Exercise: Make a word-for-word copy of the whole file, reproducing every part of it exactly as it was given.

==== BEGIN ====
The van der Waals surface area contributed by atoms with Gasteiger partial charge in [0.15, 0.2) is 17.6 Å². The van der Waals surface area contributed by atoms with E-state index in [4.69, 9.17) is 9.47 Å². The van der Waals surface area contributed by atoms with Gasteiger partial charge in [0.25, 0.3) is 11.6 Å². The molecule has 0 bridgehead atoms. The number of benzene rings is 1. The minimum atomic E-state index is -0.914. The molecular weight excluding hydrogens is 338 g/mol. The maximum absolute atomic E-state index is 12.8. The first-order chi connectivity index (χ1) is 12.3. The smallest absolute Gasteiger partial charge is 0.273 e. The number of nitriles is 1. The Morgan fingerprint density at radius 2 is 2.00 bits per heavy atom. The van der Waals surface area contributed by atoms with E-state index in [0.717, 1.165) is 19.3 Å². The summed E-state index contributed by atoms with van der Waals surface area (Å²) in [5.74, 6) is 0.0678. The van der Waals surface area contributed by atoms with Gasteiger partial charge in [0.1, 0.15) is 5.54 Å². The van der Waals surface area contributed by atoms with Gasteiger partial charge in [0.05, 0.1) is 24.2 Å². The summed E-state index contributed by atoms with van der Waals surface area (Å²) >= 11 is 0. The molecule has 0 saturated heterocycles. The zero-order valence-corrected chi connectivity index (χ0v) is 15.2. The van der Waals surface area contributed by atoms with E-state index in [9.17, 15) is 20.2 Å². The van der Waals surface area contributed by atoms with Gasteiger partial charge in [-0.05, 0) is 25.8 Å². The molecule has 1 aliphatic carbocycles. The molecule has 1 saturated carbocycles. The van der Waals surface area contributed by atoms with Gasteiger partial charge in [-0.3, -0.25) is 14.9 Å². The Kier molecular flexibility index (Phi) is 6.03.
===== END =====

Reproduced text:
The van der Waals surface area contributed by atoms with Gasteiger partial charge in [0.15, 0.2) is 17.6 Å². The van der Waals surface area contributed by atoms with E-state index in [4.69, 9.17) is 9.47 Å². The van der Waals surface area contributed by atoms with Gasteiger partial charge in [0.25, 0.3) is 11.6 Å². The molecule has 0 bridgehead atoms. The number of benzene rings is 1. The minimum atomic E-state index is -0.914. The molecular weight excluding hydrogens is 338 g/mol. The maximum absolute atomic E-state index is 12.8. The first-order chi connectivity index (χ1) is 12.3. The smallest absolute Gasteiger partial charge is 0.273 e. The number of nitriles is 1. The Morgan fingerprint density at radius 2 is 2.00 bits per heavy atom. The van der Waals surface area contributed by atoms with E-state index in [0.717, 1.165) is 19.3 Å². The summed E-state index contributed by atoms with van der Waals surface area (Å²) in [5.74, 6) is 0.0678. The van der Waals surface area contributed by atoms with Gasteiger partial charge in [0.1, 0.15) is 5.54 Å². The van der Waals surface area contributed by atoms with Gasteiger partial charge in [0.05, 0.1) is 24.2 Å². The summed E-state index contributed by atoms with van der Waals surface area (Å²) >= 11 is 0. The molecule has 0 saturated heterocycles. The zero-order valence-corrected chi connectivity index (χ0v) is 15.2. The van der Waals surface area contributed by atoms with E-state index in [9.17, 15) is 20.2 Å². The van der Waals surface area contributed by atoms with Gasteiger partial charge in [-0.05, 0) is 25.8 Å². The molecule has 1 aliphatic carbocycles. The molecule has 1 saturated carbocycles. The van der Waals surface area contributed by atoms with Gasteiger partial charge in [-0.3, -0.25) is 14.9 Å². The Kier molecular flexibility index (Phi) is 6.03.